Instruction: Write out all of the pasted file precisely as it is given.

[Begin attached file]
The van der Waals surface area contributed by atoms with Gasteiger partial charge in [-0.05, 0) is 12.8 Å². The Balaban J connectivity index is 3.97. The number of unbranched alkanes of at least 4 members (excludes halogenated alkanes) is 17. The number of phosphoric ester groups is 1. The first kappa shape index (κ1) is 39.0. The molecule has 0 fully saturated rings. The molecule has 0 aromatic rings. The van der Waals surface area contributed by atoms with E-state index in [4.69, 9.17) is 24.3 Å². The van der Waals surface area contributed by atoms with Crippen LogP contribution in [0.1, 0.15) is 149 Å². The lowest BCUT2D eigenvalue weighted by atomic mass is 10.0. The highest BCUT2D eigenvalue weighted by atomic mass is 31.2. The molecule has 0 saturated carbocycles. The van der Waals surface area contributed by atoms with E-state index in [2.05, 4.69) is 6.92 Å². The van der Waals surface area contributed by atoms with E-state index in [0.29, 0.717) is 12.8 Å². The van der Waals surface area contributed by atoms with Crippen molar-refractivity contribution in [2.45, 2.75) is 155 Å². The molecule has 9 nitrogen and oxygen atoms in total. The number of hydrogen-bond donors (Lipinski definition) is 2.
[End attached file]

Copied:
The van der Waals surface area contributed by atoms with Gasteiger partial charge in [-0.05, 0) is 12.8 Å². The Balaban J connectivity index is 3.97. The number of unbranched alkanes of at least 4 members (excludes halogenated alkanes) is 17. The number of phosphoric ester groups is 1. The first kappa shape index (κ1) is 39.0. The molecule has 0 fully saturated rings. The molecule has 0 aromatic rings. The van der Waals surface area contributed by atoms with E-state index in [4.69, 9.17) is 24.3 Å². The van der Waals surface area contributed by atoms with Crippen LogP contribution in [0.1, 0.15) is 149 Å². The lowest BCUT2D eigenvalue weighted by atomic mass is 10.0. The highest BCUT2D eigenvalue weighted by atomic mass is 31.2. The molecule has 0 saturated carbocycles. The van der Waals surface area contributed by atoms with E-state index in [2.05, 4.69) is 6.92 Å². The van der Waals surface area contributed by atoms with E-state index in [0.29, 0.717) is 12.8 Å². The van der Waals surface area contributed by atoms with Crippen molar-refractivity contribution in [2.45, 2.75) is 155 Å². The molecule has 9 nitrogen and oxygen atoms in total. The number of hydrogen-bond donors (Lipinski definition) is 2.